So there was Fr. A., in the supermarket parking lot, taking a cart and pushing it toward the store. "Huh," he said, noticing a tag bolted to the cart. "An electronic anti-theft device. I wonder how that works? Good idea, though."
As often happens, there was a newspaper flyer lying in the cart, advertising today's great price on beef or Snak-Paks or some damn thing. Father A. customarily ignores flyers. But when a savage gust of wind snatched the flyer, your humble blogger leapt into action. He hates litter.
So off he went, chasing the flapping scrap of newsprint. At first, out of reflex, he pushed the cart, too. But then the wind reached into his pocket and snatched away his shopping list -- which had been drafted by the lovely Mother Anonymous, and as to the contents of which Fr. A. was utterly ignorant. He could not afford to lose that list, so he dropped the cart and sprinted, literally diving off the edge of the pavement, catching the list in his hand, and rolling down a grassy embankment toward Sunrise Highway.
The flyer was lost forever, but the shopping list was saved.
Father Anonymous felt, let's admit it, pretty studly. This was the most athletic thing he had done in weeks. Sure, he was panting and bruised; sure, he had not retrieved the flyer; but he had saved the shopping list. His wife would not be disappointed, his son would not go hungry, and his credentials as a hunter-gatherer would not be called into question.
He puffed his way back to the shopping cart and pushed. At which moment he learned how shopping cart containment systems work. It's really very interesting; a cover snaps down over one wheel, and prevents the cart cart from moving, just the way the DOT might do with an illegally parked car. You can't move the thing. You can't push it, and you can barely drag it.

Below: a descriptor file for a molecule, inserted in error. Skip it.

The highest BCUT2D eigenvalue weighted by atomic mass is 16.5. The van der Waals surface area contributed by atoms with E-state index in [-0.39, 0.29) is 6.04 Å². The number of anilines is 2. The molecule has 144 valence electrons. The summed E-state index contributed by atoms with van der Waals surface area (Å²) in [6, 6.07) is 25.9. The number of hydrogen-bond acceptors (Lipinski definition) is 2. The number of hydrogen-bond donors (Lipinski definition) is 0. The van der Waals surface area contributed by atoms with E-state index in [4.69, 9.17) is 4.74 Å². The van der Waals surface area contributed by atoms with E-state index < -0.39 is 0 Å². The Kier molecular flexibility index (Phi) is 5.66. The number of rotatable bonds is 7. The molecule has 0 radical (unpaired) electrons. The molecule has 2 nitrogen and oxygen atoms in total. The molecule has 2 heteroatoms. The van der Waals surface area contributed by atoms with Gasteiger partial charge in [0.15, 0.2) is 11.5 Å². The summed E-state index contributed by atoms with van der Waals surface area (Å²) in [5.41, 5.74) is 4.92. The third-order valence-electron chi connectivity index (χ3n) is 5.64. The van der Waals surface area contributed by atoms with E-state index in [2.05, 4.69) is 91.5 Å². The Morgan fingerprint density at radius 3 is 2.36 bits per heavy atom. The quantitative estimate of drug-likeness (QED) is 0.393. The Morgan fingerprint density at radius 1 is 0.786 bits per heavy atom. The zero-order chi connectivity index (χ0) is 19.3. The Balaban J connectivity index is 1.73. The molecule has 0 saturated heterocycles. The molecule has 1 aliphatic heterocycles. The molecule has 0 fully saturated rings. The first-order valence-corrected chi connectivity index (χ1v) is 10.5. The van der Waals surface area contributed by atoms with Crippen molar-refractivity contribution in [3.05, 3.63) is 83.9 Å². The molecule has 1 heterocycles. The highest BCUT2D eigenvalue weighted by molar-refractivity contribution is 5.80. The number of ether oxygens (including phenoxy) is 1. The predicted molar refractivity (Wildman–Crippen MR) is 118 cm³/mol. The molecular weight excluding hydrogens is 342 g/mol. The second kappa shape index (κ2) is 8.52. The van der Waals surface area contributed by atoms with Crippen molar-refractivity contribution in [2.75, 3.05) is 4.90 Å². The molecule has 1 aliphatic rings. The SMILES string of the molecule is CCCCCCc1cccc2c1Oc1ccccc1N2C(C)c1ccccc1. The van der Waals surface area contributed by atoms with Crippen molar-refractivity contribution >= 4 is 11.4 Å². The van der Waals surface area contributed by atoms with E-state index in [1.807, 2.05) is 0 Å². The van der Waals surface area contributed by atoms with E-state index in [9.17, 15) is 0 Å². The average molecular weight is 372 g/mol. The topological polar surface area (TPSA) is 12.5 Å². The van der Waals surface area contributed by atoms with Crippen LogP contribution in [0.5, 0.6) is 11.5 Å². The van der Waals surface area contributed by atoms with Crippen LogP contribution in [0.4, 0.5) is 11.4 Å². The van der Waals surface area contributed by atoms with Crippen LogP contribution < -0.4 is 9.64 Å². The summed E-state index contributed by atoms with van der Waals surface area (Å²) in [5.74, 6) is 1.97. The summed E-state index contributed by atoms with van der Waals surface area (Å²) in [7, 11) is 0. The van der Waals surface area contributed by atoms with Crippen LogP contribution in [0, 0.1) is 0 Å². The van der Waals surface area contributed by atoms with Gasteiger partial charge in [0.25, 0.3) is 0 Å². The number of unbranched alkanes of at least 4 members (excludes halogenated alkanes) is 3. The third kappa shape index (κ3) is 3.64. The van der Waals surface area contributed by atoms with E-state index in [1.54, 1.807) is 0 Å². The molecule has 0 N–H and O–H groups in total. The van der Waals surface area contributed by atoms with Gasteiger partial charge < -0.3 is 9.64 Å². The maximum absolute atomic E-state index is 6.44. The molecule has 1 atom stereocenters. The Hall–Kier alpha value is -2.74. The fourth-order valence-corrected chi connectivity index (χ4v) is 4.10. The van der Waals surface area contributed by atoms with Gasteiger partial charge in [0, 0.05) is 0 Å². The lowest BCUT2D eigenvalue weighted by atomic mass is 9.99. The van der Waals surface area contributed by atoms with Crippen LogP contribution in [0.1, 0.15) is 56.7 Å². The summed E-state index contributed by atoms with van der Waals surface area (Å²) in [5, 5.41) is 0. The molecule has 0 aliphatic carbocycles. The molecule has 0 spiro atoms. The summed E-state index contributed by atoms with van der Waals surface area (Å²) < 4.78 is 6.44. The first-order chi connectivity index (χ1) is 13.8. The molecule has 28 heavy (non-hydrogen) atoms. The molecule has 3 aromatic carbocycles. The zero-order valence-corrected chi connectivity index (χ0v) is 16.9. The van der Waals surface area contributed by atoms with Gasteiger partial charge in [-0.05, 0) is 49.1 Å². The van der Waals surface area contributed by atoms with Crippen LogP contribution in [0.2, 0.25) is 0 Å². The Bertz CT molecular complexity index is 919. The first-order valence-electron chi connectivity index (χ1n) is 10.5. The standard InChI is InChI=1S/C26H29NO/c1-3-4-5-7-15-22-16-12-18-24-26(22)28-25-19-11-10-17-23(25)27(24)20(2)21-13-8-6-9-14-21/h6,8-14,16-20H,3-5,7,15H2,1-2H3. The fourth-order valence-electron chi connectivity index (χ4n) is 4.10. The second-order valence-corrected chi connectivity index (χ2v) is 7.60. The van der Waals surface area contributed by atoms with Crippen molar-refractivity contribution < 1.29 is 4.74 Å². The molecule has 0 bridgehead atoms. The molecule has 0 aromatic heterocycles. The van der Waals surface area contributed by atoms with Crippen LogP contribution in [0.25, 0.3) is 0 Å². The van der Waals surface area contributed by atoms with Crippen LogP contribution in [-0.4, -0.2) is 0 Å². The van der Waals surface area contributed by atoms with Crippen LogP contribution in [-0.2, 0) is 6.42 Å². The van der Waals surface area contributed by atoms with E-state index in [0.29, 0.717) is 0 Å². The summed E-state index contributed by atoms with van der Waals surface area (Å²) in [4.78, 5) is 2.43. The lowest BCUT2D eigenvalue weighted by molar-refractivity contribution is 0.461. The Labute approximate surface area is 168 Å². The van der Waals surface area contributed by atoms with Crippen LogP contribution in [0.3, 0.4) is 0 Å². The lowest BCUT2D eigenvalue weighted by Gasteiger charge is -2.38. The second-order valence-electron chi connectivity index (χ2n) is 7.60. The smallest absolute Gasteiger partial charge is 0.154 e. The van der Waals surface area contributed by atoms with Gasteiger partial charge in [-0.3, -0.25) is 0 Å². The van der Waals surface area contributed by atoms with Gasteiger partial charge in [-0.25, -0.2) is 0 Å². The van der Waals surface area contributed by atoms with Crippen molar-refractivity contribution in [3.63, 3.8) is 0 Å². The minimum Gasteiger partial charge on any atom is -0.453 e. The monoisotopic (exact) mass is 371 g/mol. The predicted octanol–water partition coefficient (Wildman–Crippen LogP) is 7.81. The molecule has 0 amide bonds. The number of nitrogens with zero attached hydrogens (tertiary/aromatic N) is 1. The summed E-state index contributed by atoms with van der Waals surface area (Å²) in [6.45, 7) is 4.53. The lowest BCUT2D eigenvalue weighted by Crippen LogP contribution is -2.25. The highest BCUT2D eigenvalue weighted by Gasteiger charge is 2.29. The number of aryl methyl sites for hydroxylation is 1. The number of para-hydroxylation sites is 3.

This is great if the store is trying to avoid losing their carts to bag ladies. It is less great if a minister, sprinting after his wind-blown shopping list, abandoned the thing in the middle of a traffic lane. And the same sort of scruples that make him chase an unwanted newsprint flyer mean he can't just leave the cart for somebody else to deal with.
So Fr. A., sighing mightily at the inconvenience of modern life, grasped the wire cart by its front end and hauled it, slowly and awkwardly, across the asphalt to the little pavilion in the center where the shopping carts are stowed. Then he took another cart and went shopping.
Thirty minutes later, as Fr. A. was loading the truck with newly-purchased groceries, another statistically improbable gust of wind snatched the shopping list from his pocket. Did the poor dumb schmuck say, "Ah, well, I don't need it anymore, anyway"? Oh, no. He sprang into action, sprinted across the parking lot and onto the embankment. This time he slipped on some huge spiked seedpods -- horse chestnut? Who knows? -- and fell, rolling down to the margin of the highway. Again.
The list, still in the grip of a mighty wind, flew straight to the windshield of a passing truck. Astonishingly, nobody was killed.